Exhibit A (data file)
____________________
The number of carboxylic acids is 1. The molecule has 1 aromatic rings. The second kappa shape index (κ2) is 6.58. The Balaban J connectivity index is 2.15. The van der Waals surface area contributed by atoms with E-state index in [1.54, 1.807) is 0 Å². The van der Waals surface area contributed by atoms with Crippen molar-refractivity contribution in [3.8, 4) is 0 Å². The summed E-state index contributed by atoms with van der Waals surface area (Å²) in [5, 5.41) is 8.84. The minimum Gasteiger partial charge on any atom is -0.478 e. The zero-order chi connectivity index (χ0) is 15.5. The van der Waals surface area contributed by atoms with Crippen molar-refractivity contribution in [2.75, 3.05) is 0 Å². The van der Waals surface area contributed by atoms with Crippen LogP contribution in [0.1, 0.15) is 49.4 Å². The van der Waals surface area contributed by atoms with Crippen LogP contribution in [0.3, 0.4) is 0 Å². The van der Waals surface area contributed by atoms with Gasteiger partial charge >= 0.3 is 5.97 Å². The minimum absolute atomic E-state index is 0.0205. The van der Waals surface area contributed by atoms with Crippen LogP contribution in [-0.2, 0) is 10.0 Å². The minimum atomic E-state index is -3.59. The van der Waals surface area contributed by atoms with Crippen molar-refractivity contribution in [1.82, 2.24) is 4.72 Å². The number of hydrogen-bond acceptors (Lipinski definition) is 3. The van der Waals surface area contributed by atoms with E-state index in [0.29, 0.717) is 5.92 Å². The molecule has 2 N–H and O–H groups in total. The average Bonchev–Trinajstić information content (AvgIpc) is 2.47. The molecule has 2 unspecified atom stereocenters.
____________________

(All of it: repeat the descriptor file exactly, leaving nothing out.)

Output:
The number of carboxylic acids is 1. The molecule has 1 aromatic rings. The second kappa shape index (κ2) is 6.58. The Balaban J connectivity index is 2.15. The van der Waals surface area contributed by atoms with E-state index in [1.54, 1.807) is 0 Å². The van der Waals surface area contributed by atoms with Crippen molar-refractivity contribution in [3.8, 4) is 0 Å². The summed E-state index contributed by atoms with van der Waals surface area (Å²) in [5, 5.41) is 8.84. The minimum Gasteiger partial charge on any atom is -0.478 e. The zero-order chi connectivity index (χ0) is 15.5. The van der Waals surface area contributed by atoms with Crippen molar-refractivity contribution in [2.75, 3.05) is 0 Å². The van der Waals surface area contributed by atoms with Crippen LogP contribution in [0.1, 0.15) is 49.4 Å². The van der Waals surface area contributed by atoms with Crippen LogP contribution in [0.3, 0.4) is 0 Å². The van der Waals surface area contributed by atoms with Gasteiger partial charge >= 0.3 is 5.97 Å². The minimum absolute atomic E-state index is 0.0205. The van der Waals surface area contributed by atoms with Crippen LogP contribution in [-0.2, 0) is 10.0 Å². The minimum atomic E-state index is -3.59. The van der Waals surface area contributed by atoms with Crippen molar-refractivity contribution in [1.82, 2.24) is 4.72 Å². The number of hydrogen-bond acceptors (Lipinski definition) is 3. The van der Waals surface area contributed by atoms with E-state index in [0.29, 0.717) is 5.92 Å². The molecule has 2 N–H and O–H groups in total. The average Bonchev–Trinajstić information content (AvgIpc) is 2.47. The molecule has 2 unspecified atom stereocenters.